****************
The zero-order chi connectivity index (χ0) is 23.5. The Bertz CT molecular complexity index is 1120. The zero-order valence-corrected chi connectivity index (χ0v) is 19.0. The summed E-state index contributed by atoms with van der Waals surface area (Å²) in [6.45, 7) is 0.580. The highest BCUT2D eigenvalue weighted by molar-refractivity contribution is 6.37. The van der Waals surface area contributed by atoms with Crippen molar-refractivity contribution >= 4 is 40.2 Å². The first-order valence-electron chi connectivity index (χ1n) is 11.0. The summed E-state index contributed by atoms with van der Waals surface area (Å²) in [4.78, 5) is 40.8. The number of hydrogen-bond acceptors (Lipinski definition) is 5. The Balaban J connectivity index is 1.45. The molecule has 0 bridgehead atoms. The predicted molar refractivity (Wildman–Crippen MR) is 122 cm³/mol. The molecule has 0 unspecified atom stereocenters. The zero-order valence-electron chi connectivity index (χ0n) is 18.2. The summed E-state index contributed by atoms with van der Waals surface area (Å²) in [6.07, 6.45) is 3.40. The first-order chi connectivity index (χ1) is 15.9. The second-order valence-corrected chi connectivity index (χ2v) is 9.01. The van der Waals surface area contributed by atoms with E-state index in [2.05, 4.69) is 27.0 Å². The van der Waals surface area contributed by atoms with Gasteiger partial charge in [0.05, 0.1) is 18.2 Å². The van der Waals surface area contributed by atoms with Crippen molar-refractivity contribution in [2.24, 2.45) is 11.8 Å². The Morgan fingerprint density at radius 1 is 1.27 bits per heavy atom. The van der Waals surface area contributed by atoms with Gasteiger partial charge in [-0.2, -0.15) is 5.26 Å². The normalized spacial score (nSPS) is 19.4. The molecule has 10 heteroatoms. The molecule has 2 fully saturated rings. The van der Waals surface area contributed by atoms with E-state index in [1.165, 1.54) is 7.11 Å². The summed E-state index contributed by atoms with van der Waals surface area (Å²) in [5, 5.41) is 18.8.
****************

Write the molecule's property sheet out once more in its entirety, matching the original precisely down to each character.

The zero-order chi connectivity index (χ0) is 23.5. The Bertz CT molecular complexity index is 1120. The zero-order valence-corrected chi connectivity index (χ0v) is 19.0. The summed E-state index contributed by atoms with van der Waals surface area (Å²) in [6.45, 7) is 0.580. The highest BCUT2D eigenvalue weighted by molar-refractivity contribution is 6.37. The van der Waals surface area contributed by atoms with Crippen molar-refractivity contribution >= 4 is 40.2 Å². The first-order valence-electron chi connectivity index (χ1n) is 11.0. The summed E-state index contributed by atoms with van der Waals surface area (Å²) in [4.78, 5) is 40.8. The number of hydrogen-bond acceptors (Lipinski definition) is 5. The Balaban J connectivity index is 1.45. The molecule has 0 bridgehead atoms. The predicted molar refractivity (Wildman–Crippen MR) is 122 cm³/mol. The molecule has 0 unspecified atom stereocenters. The zero-order valence-electron chi connectivity index (χ0n) is 18.2. The summed E-state index contributed by atoms with van der Waals surface area (Å²) in [6.07, 6.45) is 3.40. The first-order chi connectivity index (χ1) is 15.9. The second-order valence-corrected chi connectivity index (χ2v) is 9.01. The van der Waals surface area contributed by atoms with E-state index in [2.05, 4.69) is 27.0 Å². The van der Waals surface area contributed by atoms with Gasteiger partial charge in [0.05, 0.1) is 18.2 Å². The van der Waals surface area contributed by atoms with Crippen molar-refractivity contribution in [2.24, 2.45) is 11.8 Å². The Morgan fingerprint density at radius 1 is 1.27 bits per heavy atom. The van der Waals surface area contributed by atoms with Gasteiger partial charge in [-0.2, -0.15) is 5.26 Å². The normalized spacial score (nSPS) is 19.4. The molecule has 10 heteroatoms. The molecule has 2 fully saturated rings. The van der Waals surface area contributed by atoms with E-state index in [1.165, 1.54) is 7.11 Å². The summed E-state index contributed by atoms with van der Waals surface area (Å²) in [5, 5.41) is 18.8.